Future Funds Blog

Monthly Report – August 2017

Grant Simpson - Tuesday, August 01, 2017

Monthly Report – August 2017

Once again we have seen a fairly stable month pass by with generally small positive impacts on portfolios. The Australian share market continued its sideways march moving down just 6 points for the month, with the ASX200 going from 5721 to 5715. US markets managed a rise of 0.05% (yes, 1/20th of 1 %), and the Australian dollar dipped for the month from $US0.7987 to $US0.7898, but is now back to over $0.80. The Australian Government bond yield for 10 year bonds moved from 2.63% to 2.66% (i.e. bond prices down slightly), but in the US, 10 year yields went from 2.30% back to 2.12% - an improvement in prices probably due to the fears of a Trump/Kim Jung-Un catastrophe. All in all then, not much to report on the market front.

In one sense it feeds into the current story that there is no growth and not much happening. On the surface that might have some appeal, until you start to consider how radically our world has changed in the last 10-20 years. The internet has been making an impact now for 20 years, and the iPhone is about to celebrate its 10th year. Between Google, Apple, Facebook, Netflix and Amazon, our daily lives are dramatically different to just 10 years ago. And yet the economists would have us believe that we are seeing very little productivity growth, they report full employment, but almost no wages growth. And inflation is low but positive. Apparently. They struggle to explain some of the "at odds" issues, like full employment vs no wage growth.

Clearly, there is a conundrum not being addressed adequately by economists or commentators. I read a paper about 10 days ago from a US economist, Dr Woody Brock, that may answer some of these issues.

He believes that the digital revolution has led to massive productivity gains that are not properly factored in when US and other statistics organisations (i.e. our Bureau of Statistics) are calculating inflation. The current approach to inflation really only measures price changes in a small number of existing goods. It does not measure the impact of new goods, nor does it measure the improvement in quality of delivered goods. There are other shortfalls too.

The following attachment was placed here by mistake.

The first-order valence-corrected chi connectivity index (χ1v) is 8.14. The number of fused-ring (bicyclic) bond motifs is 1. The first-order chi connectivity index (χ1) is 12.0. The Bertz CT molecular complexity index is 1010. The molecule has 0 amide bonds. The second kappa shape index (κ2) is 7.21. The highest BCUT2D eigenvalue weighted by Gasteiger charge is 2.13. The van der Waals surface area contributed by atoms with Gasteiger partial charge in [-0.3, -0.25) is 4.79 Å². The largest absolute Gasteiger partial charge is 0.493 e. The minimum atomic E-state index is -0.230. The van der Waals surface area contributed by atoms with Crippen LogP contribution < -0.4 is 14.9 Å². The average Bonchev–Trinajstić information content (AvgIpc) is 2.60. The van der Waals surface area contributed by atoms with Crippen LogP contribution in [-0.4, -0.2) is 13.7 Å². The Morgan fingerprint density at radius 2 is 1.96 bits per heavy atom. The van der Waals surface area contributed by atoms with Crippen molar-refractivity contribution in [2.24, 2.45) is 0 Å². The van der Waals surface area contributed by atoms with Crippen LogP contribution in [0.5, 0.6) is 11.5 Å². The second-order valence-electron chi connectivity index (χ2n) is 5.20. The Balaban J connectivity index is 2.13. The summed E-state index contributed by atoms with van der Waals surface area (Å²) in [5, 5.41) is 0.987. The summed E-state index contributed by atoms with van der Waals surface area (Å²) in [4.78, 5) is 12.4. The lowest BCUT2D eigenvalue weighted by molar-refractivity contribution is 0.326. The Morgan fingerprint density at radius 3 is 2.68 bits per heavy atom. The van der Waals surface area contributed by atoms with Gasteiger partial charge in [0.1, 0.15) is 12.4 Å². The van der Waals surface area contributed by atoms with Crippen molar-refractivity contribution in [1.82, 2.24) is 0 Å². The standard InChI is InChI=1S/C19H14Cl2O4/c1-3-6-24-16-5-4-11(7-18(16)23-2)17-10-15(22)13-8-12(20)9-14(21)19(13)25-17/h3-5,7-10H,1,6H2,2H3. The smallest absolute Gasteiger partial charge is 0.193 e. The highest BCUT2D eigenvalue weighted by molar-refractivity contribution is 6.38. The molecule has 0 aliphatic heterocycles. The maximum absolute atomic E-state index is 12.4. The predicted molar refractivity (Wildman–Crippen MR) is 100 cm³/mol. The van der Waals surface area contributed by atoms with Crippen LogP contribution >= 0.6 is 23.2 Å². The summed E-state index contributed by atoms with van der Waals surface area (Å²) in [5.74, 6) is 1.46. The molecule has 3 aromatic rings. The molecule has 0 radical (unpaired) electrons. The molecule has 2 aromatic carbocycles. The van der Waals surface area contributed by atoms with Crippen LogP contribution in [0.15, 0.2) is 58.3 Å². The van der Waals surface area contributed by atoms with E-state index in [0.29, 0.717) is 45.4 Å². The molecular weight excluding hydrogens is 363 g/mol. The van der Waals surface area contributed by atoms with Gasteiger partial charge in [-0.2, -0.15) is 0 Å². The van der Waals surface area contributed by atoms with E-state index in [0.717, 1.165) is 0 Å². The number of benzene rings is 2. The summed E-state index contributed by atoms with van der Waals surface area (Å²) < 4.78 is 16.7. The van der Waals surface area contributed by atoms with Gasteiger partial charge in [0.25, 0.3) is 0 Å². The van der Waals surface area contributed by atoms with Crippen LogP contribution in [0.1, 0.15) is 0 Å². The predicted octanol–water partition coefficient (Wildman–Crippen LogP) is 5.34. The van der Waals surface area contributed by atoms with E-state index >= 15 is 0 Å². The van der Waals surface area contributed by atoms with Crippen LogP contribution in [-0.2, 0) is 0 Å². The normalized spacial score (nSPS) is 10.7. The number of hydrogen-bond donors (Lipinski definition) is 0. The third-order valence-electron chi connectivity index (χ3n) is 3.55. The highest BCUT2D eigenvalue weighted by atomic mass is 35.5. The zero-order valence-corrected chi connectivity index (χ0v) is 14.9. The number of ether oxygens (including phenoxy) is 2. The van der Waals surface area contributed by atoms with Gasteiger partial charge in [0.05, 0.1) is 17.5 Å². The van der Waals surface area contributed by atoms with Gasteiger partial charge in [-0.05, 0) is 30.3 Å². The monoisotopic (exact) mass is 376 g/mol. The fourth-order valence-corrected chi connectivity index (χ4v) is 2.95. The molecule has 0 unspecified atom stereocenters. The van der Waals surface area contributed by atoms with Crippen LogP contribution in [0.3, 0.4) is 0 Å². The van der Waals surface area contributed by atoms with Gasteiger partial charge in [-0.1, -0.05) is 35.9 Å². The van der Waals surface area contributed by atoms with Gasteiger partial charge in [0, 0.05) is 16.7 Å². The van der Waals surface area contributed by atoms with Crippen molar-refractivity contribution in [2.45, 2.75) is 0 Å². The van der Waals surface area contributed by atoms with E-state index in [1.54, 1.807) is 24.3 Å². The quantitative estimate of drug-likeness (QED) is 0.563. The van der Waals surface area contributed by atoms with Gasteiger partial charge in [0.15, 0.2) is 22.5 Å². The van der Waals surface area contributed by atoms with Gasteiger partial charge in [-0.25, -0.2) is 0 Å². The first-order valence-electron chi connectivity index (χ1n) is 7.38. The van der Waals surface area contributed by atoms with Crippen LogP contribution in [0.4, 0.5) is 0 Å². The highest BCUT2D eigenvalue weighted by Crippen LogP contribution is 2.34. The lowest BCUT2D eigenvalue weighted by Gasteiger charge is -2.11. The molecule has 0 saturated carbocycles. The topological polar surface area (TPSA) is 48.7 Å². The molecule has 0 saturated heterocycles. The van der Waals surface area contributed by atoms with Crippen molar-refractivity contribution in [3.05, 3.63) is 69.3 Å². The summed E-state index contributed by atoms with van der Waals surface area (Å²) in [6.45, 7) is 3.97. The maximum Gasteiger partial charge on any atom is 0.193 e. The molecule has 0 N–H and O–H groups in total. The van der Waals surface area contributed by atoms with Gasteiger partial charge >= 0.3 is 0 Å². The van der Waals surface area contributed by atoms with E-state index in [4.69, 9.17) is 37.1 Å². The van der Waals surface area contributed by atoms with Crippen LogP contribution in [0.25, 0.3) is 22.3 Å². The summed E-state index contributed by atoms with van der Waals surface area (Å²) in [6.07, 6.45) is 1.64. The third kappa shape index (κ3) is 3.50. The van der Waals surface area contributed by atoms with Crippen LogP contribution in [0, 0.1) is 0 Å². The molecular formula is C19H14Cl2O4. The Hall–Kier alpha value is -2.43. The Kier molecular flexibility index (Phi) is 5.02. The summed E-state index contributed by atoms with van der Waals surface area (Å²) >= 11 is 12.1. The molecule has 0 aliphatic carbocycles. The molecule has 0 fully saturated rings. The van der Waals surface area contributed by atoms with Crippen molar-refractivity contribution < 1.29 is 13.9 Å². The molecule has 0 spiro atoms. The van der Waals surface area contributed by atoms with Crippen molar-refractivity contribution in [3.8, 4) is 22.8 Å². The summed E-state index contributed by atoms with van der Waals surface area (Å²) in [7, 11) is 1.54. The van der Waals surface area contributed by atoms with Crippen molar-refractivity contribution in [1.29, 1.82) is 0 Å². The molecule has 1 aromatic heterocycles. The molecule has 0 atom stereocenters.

Now, consider the smart phone. If the average phone price across all phones lifted from say $500 to $600 over the last couple of years, the $100 change would be considered as part of electronic goods inflation. But that doesn't consider the fact that one smartphone now includes not only a phone, but also REPLACES the need for a camera, a Sat Nav system, your local bank branch, a calculator, a diary, it gives you internet access anywhere, it’s a music player, it replaces the need to buy newspapers etc etc. I counted at least 16 substantial functions that now usually appear in any smartphone package. The potential savings are huge compared to owning all of the replaced items individually. But the inflation number doesn't capture that value properly; if it did, we would be talking about very serious DECREASES in costs for consumers across multiple items. That inflation number is also a critical component in determining real growth.

So, Dr Brock's paper suggests that we have been in a period of serious disinflation as a result of the Digital Revolution delivering huge quality improvements, and yet we have still managed some growth against the negative tide of disinflation. In other words, the economy is actually running extremely well all things considered. Some parts of the paper are a bit heavy going, but it’s attached for those keen to do more reading or research. The really good news from the paper, if you accept his premise, is that these low interest, good real growth circumstances should be expected to continue for quite a few years to come. One important consequence if all that holds true is that the Bond market may not be as overpriced as some suggest. Feel free to pass the paper on to the next "Bear" that wants to tell you how bad things are!

PS. For all the techo's out there that want to argue about the price of a smartphone I used, you'll notice I used "average" price for my example. Interesting to see that the new iPhone X will be released shortly at an eye watering $1829 for the top of the line fully specced model. Ouch! The Chinese alternative is $599; How much for a badge? Dr Brock's paper doesn't cover globalisation also exporting deflation to the world, but it just further makes his case.

PPS. I've attached a small graph that shows Dr Brock's "outward shift" in the supply curve to cover off the economics behind it.

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